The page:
Today, we are talking in a room of baronial proportions in the St Pancras Renaissance Hotel next to the British Library, where Heston will be giving a talk in the evening about what influence the Georgian era has had on his creations. But first he has a treat that has taken three years to pull off, and he is radiant with expectation: “I’ve asked to see the original manuscript of Alice in Wonderland. So I guess I’m going to be accompanied by armed guards or something. It’s under lock and key under a glass box and I will be given some white gloves, and I think they’re going to take it out and let me touch it!”
In March this year, Heston (he is a one-name legend, like Nigella) started filming his new Channel 4 series – Heston’s Great British Food. The idea is that it’s highlighting and examining the origins of the dishes that are synonymous with Britain – classics such as fish and chips, the beef carvery and puddings. He’s also exploring, for a future programme, the finer points of British curry.
In 2007, in his BBC2 series In Search of Perfection, the chef travelled to Delhi to investigate the origins of chicken tikka masala. It’s a myth, he says, that it was created in Glasgow by someone in the kitchen of an Indian restaurant adding a tin of tomato soup to tandoori chicken when a diner demanded some sauce.
He was knocked out by Delhi: “I went from China to India and it was like chalk and cheese. In Beijing, everything seemed quite grey and not a lot of energy… I’d never seen so many different military and police uniforms. You’d think, ‘OK, they must be the army, and they must be the police but who are they? And what about them?’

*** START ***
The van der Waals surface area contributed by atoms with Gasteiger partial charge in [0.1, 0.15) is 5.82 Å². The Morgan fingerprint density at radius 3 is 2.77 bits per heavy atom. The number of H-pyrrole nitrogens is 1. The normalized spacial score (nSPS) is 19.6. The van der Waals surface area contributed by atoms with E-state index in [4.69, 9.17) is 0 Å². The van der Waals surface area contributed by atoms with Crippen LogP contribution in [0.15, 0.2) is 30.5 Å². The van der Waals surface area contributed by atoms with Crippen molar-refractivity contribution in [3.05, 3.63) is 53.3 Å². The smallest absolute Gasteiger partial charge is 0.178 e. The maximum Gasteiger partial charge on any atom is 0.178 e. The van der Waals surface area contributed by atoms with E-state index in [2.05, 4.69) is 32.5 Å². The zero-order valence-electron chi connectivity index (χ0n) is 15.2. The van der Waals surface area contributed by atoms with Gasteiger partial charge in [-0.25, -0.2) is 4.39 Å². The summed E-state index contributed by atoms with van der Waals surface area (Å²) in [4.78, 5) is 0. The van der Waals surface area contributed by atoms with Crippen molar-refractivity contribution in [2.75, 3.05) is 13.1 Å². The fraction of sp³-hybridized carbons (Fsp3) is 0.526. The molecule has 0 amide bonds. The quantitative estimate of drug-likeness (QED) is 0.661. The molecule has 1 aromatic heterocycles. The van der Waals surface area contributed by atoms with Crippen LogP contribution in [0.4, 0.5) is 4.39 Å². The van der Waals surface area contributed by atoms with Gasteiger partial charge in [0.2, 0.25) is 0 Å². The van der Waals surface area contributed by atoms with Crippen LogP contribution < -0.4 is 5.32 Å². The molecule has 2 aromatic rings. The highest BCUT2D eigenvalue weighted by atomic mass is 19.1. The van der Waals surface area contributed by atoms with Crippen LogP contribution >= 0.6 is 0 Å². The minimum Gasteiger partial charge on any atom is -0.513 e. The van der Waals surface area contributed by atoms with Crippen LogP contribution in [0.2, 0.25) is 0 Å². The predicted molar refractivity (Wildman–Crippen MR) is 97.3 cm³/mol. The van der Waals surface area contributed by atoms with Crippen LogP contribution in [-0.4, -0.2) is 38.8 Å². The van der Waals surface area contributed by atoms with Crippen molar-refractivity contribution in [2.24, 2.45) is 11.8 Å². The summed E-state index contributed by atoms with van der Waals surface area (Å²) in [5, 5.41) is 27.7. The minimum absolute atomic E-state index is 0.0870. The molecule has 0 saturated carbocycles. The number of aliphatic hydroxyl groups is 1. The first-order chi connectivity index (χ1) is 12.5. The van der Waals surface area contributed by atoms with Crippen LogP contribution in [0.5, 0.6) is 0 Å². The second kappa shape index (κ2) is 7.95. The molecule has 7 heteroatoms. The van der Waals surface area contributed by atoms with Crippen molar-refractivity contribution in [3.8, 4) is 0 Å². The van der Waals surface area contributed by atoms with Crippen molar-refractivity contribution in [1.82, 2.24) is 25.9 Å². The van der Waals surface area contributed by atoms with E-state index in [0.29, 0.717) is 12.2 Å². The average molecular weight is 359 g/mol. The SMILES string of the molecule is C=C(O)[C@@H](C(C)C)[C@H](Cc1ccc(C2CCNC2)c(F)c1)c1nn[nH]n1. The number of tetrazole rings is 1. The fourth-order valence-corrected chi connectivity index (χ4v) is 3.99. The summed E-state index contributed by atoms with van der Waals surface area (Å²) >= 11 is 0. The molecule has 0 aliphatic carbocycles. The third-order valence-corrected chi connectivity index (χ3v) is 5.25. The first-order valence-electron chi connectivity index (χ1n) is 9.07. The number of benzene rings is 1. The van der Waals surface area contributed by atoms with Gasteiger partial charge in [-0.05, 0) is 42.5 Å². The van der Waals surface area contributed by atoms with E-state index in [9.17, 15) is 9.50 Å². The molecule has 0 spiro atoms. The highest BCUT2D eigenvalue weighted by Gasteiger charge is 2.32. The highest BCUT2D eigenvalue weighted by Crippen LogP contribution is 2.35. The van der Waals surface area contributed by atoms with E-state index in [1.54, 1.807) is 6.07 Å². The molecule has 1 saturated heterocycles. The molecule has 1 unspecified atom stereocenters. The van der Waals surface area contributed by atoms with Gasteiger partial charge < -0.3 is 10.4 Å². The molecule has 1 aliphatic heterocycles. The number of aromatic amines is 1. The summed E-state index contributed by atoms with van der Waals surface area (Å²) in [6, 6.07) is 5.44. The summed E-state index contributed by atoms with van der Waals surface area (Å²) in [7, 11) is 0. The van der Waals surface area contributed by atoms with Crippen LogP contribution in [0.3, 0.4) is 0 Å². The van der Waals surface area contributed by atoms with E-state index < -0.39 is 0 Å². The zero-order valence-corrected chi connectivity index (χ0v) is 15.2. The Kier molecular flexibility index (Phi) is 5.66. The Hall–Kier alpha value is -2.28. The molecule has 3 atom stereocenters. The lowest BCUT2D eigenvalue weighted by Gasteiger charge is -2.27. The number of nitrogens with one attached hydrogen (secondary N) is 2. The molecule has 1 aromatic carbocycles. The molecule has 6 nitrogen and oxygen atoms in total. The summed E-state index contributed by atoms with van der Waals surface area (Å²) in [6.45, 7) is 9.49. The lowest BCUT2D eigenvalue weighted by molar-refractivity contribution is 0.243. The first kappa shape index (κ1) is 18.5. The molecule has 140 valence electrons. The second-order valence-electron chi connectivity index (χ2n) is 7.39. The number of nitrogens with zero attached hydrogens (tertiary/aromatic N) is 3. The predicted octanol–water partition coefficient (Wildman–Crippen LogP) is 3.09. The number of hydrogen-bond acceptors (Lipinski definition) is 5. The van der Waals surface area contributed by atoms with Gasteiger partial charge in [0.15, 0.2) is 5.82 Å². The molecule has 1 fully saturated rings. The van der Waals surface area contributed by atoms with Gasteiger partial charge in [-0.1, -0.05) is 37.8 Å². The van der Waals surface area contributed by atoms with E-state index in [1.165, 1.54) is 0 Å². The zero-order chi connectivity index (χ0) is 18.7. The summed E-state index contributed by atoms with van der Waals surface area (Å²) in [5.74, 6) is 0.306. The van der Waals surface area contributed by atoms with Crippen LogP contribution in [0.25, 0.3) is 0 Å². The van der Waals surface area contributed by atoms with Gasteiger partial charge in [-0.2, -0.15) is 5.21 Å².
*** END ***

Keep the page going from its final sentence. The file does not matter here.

“But in Delhi everything is so full on, and I loved it. The barrows with cardboard boxes on the top that people were selling as beds in the old town spice market, which was an almost derelict building. At night-time everywhere is covered with people lying on cardboard boxes because they just don’t have money. You felt that if someone dropped some rubble on the ground, they would set up a stall and try to sell it. They were so full of energy.”
Heston says that what struck him is that “British curry” is now being taken up by Indians in India, in a rather fabulous, improbable loop. “I only found out two weeks ago, and I need to confirm this, but it seems that it was us Brits who invented the notion of curry being a meat stew with rice… People would say ‘British curry’s not authentic’ but it is authentic because it is British curry – those dishes that never existed in India: chicken jalfrezi, rogan josh… are now on the menu in India.”